Q: Why isn't Mary mentioned in any of the epistles as a co-redemptrix with Christ or as an intermediatory?
A: Do you mean epistles of Paul, James, etc., or are you referring to the writings of the New Testament in general? There are many things that are not mentioned uniformly in all New Testament writings. The term (vocabulary) coredemptrix, for example, appeared only in the sixteenth century, and although its meaning is not universal, all acceptable interpretations insist that Mary is and remains a creature and lacks divine stature and salvific power. Further, the Catholic Church never considered Mary's co-redemption an article of faith. We believe that as mother she was closely associated with the person of her Son, as any mother or most mothers would be intensely interested in the life and activities of their sons and daughters.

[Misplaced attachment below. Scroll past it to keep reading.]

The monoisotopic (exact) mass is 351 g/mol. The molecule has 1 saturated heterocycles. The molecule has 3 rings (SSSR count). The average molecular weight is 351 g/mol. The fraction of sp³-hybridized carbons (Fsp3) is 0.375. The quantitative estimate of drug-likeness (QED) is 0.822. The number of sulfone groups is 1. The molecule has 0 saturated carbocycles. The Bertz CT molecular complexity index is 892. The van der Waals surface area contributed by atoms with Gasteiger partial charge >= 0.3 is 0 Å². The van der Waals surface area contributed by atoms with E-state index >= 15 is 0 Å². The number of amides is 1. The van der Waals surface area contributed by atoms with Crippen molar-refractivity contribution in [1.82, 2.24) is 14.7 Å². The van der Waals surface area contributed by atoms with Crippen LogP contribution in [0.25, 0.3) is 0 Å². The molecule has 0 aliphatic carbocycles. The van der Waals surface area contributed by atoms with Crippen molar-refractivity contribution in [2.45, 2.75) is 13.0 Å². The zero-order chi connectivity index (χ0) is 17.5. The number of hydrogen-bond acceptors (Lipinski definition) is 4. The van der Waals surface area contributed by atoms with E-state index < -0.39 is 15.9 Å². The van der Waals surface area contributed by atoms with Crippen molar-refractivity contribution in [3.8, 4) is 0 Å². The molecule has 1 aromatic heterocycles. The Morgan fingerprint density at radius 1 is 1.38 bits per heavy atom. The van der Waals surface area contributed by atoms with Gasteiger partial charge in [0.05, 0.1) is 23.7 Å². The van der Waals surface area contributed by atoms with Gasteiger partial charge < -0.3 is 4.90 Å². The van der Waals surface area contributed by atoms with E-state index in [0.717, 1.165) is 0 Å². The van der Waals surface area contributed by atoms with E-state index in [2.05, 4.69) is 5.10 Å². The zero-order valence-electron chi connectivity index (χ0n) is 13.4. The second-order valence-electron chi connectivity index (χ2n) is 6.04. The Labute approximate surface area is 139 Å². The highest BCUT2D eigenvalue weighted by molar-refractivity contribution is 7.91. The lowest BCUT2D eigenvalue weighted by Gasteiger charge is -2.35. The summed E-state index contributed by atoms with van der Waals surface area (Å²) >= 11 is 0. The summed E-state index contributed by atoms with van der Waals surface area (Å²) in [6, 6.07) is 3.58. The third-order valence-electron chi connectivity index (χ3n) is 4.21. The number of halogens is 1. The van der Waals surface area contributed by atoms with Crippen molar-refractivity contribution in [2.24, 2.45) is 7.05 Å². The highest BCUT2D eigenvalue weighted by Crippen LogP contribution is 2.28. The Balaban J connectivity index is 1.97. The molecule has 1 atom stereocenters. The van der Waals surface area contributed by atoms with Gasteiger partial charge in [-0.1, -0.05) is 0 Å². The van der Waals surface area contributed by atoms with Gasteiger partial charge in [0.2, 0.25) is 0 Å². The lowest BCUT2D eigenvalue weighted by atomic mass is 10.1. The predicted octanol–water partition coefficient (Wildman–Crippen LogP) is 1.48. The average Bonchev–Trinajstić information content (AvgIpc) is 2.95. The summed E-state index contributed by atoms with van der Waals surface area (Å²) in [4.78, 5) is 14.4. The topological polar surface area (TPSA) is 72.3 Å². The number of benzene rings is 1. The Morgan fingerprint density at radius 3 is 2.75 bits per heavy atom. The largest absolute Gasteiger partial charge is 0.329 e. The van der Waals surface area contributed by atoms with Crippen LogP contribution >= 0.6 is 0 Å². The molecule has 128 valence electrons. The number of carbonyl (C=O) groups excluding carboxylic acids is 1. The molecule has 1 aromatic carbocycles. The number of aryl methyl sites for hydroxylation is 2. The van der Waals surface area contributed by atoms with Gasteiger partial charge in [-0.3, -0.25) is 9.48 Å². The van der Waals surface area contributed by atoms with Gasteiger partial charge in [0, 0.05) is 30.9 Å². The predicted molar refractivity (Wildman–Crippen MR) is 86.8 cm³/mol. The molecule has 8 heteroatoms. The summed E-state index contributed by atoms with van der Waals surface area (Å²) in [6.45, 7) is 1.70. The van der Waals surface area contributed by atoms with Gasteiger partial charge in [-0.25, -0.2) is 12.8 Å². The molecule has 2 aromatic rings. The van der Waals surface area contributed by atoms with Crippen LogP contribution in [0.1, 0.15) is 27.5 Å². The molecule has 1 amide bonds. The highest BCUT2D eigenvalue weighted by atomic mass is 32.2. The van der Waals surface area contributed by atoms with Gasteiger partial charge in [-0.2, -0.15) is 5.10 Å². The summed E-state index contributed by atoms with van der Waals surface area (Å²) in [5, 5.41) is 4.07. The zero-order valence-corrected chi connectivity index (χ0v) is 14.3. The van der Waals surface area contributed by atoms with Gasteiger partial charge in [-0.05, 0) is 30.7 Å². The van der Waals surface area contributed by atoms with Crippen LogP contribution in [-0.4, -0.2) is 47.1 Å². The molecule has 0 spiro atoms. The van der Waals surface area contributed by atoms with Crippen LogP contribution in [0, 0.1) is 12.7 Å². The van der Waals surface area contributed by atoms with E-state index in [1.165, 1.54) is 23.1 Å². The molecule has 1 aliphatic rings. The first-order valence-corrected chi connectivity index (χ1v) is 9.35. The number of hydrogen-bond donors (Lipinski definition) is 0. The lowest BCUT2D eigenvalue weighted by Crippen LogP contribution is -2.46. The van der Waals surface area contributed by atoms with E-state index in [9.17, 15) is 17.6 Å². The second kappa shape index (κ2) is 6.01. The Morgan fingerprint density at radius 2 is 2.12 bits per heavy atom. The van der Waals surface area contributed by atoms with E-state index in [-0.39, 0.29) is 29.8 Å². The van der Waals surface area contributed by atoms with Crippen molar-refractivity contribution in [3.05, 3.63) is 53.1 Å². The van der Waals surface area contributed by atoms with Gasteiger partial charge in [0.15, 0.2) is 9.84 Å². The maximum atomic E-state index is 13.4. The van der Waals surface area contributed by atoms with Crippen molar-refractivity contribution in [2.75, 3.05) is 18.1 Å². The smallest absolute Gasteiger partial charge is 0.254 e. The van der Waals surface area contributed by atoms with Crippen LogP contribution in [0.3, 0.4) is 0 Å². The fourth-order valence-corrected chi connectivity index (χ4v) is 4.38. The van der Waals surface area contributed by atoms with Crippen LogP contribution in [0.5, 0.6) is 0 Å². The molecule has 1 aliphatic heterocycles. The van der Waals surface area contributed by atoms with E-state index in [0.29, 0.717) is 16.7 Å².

Luke and John relate scenes from the Annunciation to Pentecost, Cana and Calvary, where Mary's motherly concern and her role as disciple and associate are clearly shown. Is this enough to call her co-redemptrix? Recent official documents of the church avoid this term. The most important text regarding Mary's intercession is John 2,3-5, the pattern of which shows the discreet, hopeful and trusting as well as obedient and submissive attitude of Mary toward her Son. The reason why Mary is not mentioned in Paul's epistles but in later New Testament writings has to do with the progressive discovery of Mary's place in Christ's life. As Christianity grew so grew the Christians' interest in their founder and persons and events pertaining to his life and entourage. Mary became important when Christ (person, biography, work) became a subject of more specific interest.
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